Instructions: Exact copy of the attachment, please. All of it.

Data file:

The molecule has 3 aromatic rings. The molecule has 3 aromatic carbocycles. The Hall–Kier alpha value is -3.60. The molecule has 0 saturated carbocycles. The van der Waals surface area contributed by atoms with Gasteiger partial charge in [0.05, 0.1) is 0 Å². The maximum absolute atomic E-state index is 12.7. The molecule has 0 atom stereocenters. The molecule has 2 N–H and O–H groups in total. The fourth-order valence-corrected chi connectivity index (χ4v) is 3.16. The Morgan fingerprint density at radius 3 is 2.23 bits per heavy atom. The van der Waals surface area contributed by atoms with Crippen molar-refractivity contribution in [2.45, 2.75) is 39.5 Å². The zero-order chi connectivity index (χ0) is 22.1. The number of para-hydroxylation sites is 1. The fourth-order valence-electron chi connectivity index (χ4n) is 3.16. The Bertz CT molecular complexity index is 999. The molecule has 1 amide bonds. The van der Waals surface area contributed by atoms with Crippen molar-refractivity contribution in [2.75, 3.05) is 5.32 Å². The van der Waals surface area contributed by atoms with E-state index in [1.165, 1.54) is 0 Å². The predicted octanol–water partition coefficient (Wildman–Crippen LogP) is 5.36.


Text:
The molecule has 3 aromatic rings. The molecule has 3 aromatic carbocycles. The Hall–Kier alpha value is -3.60. The molecule has 0 saturated carbocycles. The van der Waals surface area contributed by atoms with Gasteiger partial charge in [0.05, 0.1) is 0 Å². The maximum absolute atomic E-state index is 12.7. The molecule has 0 atom stereocenters. The molecule has 2 N–H and O–H groups in total. The fourth-order valence-corrected chi connectivity index (χ4v) is 3.16. The Morgan fingerprint density at radius 3 is 2.23 bits per heavy atom. The van der Waals surface area contributed by atoms with Crippen molar-refractivity contribution in [2.45, 2.75) is 39.5 Å². The zero-order chi connectivity index (χ0) is 22.1. The number of para-hydroxylation sites is 1. The fourth-order valence-electron chi connectivity index (χ4n) is 3.16. The Bertz CT molecular complexity index is 999. The molecule has 1 amide bonds. The van der Waals surface area contributed by atoms with Crippen molar-refractivity contribution in [2.75, 3.05) is 5.32 Å². The van der Waals surface area contributed by atoms with E-state index in [1.165, 1.54) is 0 Å². The predicted octanol–water partition coefficient (Wildman–Crippen LogP) is 5.36.